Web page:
Easy Timeline Tweaks

Intro

Last week at the Adobe eLearning Conference in DC I presented two sessions about the Timeline. The first part 'Demystifying Captvate's Timeline' allowed me to explain the basics without having to rush as was the case in the Adobe Learning Summit at Las Vegas 2017 (watch the interactive version of that presentation in: Captivate's Timeline). The second part 'Mastering TImeline' had its focus on more advanced workflows, using micronavigation, advanced/shared actions and multistate objects. In the first part I didn't use any advanced nor shared action, just offered some small practical tips. For those who couldn't participate in the conference I will summarize those tips.In this article you'll find 3 tweaks.

Tip 1: Pausing all slides at the end

This request often appears in the forum, and is also useful when using Captivate for presentations  (as I usually do). The user has to take an action to continue to the next slide. Two possible situations: you are using a default playbar, or custom navigation. Both workflows are using a shape button on master slides. Shape buttons are the only interactive objects allowed on master slides. You can use them in non-responsive and responsive projects (both Fluid boxes and Breakpoint views).

With Default Playbar

  • Open the Master slide panel
  • Select the Main Master slide
  • Add a shape button, with Alpha = 0 for the Fill and width = 0 for the stroke to make it invisible to the user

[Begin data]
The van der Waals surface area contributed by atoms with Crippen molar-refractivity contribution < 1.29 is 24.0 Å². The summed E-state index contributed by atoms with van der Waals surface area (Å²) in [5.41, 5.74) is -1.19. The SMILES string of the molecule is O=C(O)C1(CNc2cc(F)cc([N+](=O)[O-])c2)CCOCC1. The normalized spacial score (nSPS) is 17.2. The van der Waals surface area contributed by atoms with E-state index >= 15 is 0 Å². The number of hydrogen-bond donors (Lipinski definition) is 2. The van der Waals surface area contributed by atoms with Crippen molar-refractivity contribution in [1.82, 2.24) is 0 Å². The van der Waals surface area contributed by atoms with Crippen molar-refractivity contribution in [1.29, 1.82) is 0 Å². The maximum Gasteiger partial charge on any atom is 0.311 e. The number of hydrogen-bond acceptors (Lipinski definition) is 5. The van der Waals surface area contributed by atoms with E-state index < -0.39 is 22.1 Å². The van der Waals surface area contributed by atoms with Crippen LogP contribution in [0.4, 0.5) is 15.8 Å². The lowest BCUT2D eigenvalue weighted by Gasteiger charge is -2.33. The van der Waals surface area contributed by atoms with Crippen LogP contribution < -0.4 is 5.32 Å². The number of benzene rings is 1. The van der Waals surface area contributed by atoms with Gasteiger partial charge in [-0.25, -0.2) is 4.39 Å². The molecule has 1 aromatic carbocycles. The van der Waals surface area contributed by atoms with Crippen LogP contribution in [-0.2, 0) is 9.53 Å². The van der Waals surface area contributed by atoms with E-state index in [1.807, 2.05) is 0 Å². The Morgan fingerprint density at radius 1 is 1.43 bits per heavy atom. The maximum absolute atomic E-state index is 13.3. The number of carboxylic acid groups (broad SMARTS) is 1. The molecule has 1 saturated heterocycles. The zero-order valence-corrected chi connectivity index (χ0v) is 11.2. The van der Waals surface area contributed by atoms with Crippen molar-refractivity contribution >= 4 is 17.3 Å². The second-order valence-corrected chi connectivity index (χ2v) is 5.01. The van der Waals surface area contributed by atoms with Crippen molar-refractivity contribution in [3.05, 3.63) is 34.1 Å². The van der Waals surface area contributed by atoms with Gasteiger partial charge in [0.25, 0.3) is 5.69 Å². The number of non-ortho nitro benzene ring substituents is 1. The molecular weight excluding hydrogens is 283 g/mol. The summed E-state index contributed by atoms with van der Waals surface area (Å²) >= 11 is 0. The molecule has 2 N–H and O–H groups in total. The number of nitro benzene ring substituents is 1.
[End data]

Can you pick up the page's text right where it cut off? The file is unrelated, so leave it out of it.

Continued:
• Check the settings for that shape button in the Actions tab of its Properties panel, to look like this screenshot:

    No action is needed for this shape button, its unique use is to Pause the slide. Each shape button set up this way will pause slides using this master slide at the end of the slide, whatever its duration.
  • Check if the daughter master slides have the option 'Show Main Master Slide Objects' checked. With the included themes, that is the case for most master slides, with the exception of the Title and the Blank master slide.

With Custom Navigation

If you use master slides with an inserted Back and/or Next shape button for custom navigation, you can use that shape button with the same settings as described under the previous workflow. Those buttons will have a Fill and perhaps also a stroke, and they may not be on the main master slide but on other master slides. You just have to check that each master slide has at least one shape button to pause the slide.

Tip 2: Reset a slide

This tweak can be used in several situations:

  • to reset a knowledge check slide
  • to reset a Drag&Drop slide configured as knowledge check slide
  • to reset effects, including motion effects
  • .....

In the second presentation I explained an advanced workflow using micronavigation, but this workflow is easier, though it will increase the number of slides, which means that you cannot use the system variables cpInfoCurrentSlide and cpInfoSlideCount to show the progess of the slides. Try this out: